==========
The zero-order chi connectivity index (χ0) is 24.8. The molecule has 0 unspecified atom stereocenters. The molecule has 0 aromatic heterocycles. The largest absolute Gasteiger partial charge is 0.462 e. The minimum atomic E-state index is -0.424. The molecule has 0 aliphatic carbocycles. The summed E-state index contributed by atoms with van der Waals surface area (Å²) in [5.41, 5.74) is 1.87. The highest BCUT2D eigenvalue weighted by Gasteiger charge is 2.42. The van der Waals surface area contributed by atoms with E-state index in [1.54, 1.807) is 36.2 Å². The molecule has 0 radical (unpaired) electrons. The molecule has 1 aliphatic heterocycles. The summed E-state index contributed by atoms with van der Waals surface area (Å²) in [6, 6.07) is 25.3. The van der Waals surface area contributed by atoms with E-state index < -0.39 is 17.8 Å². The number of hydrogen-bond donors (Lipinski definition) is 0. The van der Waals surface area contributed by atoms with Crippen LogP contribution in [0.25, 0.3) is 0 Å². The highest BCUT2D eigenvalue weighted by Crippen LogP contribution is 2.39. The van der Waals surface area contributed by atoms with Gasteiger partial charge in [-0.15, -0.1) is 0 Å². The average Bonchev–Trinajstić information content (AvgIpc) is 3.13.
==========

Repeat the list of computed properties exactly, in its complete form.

The zero-order chi connectivity index (χ0) is 24.8. The molecule has 0 unspecified atom stereocenters. The molecule has 0 aromatic heterocycles. The largest absolute Gasteiger partial charge is 0.462 e. The minimum atomic E-state index is -0.424. The molecule has 0 aliphatic carbocycles. The summed E-state index contributed by atoms with van der Waals surface area (Å²) in [5.41, 5.74) is 1.87. The highest BCUT2D eigenvalue weighted by Gasteiger charge is 2.42. The van der Waals surface area contributed by atoms with E-state index in [1.54, 1.807) is 36.2 Å². The molecule has 0 radical (unpaired) electrons. The molecule has 1 aliphatic heterocycles. The summed E-state index contributed by atoms with van der Waals surface area (Å²) in [6, 6.07) is 25.3. The van der Waals surface area contributed by atoms with E-state index < -0.39 is 17.8 Å². The number of hydrogen-bond donors (Lipinski definition) is 0. The van der Waals surface area contributed by atoms with Crippen LogP contribution in [0.25, 0.3) is 0 Å². The highest BCUT2D eigenvalue weighted by Crippen LogP contribution is 2.39. The van der Waals surface area contributed by atoms with Gasteiger partial charge in [-0.15, -0.1) is 0 Å². The average Bonchev–Trinajstić information content (AvgIpc) is 3.13.